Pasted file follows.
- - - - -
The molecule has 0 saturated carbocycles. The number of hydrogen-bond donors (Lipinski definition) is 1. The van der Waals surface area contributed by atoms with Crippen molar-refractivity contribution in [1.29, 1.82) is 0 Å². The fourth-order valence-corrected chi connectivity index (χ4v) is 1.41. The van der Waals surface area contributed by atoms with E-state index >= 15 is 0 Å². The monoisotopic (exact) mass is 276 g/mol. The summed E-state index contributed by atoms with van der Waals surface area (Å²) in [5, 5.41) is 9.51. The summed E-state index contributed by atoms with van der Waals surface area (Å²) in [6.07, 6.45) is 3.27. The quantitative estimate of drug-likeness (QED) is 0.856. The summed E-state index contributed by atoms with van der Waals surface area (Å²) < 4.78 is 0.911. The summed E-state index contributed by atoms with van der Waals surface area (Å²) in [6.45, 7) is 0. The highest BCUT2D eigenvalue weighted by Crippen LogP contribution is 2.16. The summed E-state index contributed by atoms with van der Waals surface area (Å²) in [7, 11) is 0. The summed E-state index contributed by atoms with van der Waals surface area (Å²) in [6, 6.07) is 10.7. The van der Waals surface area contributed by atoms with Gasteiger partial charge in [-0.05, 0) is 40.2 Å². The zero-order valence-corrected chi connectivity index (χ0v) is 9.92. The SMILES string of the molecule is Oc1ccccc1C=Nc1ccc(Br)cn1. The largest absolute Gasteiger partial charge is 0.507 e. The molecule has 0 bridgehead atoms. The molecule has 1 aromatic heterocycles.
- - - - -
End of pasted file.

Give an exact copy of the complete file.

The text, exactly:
The molecule has 0 saturated carbocycles. The number of hydrogen-bond donors (Lipinski definition) is 1. The van der Waals surface area contributed by atoms with Crippen molar-refractivity contribution in [1.29, 1.82) is 0 Å². The fourth-order valence-corrected chi connectivity index (χ4v) is 1.41. The van der Waals surface area contributed by atoms with E-state index >= 15 is 0 Å². The monoisotopic (exact) mass is 276 g/mol. The summed E-state index contributed by atoms with van der Waals surface area (Å²) in [5, 5.41) is 9.51. The summed E-state index contributed by atoms with van der Waals surface area (Å²) in [6.07, 6.45) is 3.27. The quantitative estimate of drug-likeness (QED) is 0.856. The summed E-state index contributed by atoms with van der Waals surface area (Å²) < 4.78 is 0.911. The summed E-state index contributed by atoms with van der Waals surface area (Å²) in [6.45, 7) is 0. The highest BCUT2D eigenvalue weighted by Crippen LogP contribution is 2.16. The summed E-state index contributed by atoms with van der Waals surface area (Å²) in [7, 11) is 0. The summed E-state index contributed by atoms with van der Waals surface area (Å²) in [6, 6.07) is 10.7. The van der Waals surface area contributed by atoms with Gasteiger partial charge in [-0.05, 0) is 40.2 Å². The zero-order valence-corrected chi connectivity index (χ0v) is 9.92. The SMILES string of the molecule is Oc1ccccc1C=Nc1ccc(Br)cn1. The largest absolute Gasteiger partial charge is 0.507 e. The molecule has 0 bridgehead atoms. The molecule has 1 aromatic heterocycles.